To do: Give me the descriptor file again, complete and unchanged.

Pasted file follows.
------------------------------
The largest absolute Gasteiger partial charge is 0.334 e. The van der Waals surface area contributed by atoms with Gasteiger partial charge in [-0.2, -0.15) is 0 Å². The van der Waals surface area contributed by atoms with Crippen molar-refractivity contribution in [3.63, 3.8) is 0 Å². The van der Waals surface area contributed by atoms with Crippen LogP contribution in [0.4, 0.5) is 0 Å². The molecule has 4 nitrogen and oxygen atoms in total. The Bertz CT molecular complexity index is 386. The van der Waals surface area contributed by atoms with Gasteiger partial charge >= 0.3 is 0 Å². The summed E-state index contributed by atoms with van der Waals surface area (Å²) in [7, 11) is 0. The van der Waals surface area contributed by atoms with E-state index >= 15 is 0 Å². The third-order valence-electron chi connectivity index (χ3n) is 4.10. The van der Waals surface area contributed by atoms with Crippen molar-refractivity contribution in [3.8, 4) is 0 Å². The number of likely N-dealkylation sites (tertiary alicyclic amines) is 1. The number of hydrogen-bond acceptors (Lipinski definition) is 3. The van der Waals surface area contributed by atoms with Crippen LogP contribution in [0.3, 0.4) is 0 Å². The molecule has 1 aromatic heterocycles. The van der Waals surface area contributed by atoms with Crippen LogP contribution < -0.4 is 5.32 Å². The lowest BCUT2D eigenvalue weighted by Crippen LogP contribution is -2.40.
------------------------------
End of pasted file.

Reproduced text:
The largest absolute Gasteiger partial charge is 0.334 e. The van der Waals surface area contributed by atoms with Gasteiger partial charge in [-0.2, -0.15) is 0 Å². The van der Waals surface area contributed by atoms with Crippen molar-refractivity contribution in [3.63, 3.8) is 0 Å². The van der Waals surface area contributed by atoms with Crippen LogP contribution in [0.4, 0.5) is 0 Å². The molecule has 4 nitrogen and oxygen atoms in total. The Bertz CT molecular complexity index is 386. The van der Waals surface area contributed by atoms with Gasteiger partial charge >= 0.3 is 0 Å². The summed E-state index contributed by atoms with van der Waals surface area (Å²) in [7, 11) is 0. The van der Waals surface area contributed by atoms with E-state index >= 15 is 0 Å². The third-order valence-electron chi connectivity index (χ3n) is 4.10. The van der Waals surface area contributed by atoms with Crippen molar-refractivity contribution in [3.8, 4) is 0 Å². The number of likely N-dealkylation sites (tertiary alicyclic amines) is 1. The number of hydrogen-bond acceptors (Lipinski definition) is 3. The van der Waals surface area contributed by atoms with Crippen LogP contribution in [0.3, 0.4) is 0 Å². The molecule has 1 aromatic heterocycles. The van der Waals surface area contributed by atoms with Crippen LogP contribution < -0.4 is 5.32 Å². The lowest BCUT2D eigenvalue weighted by Crippen LogP contribution is -2.40.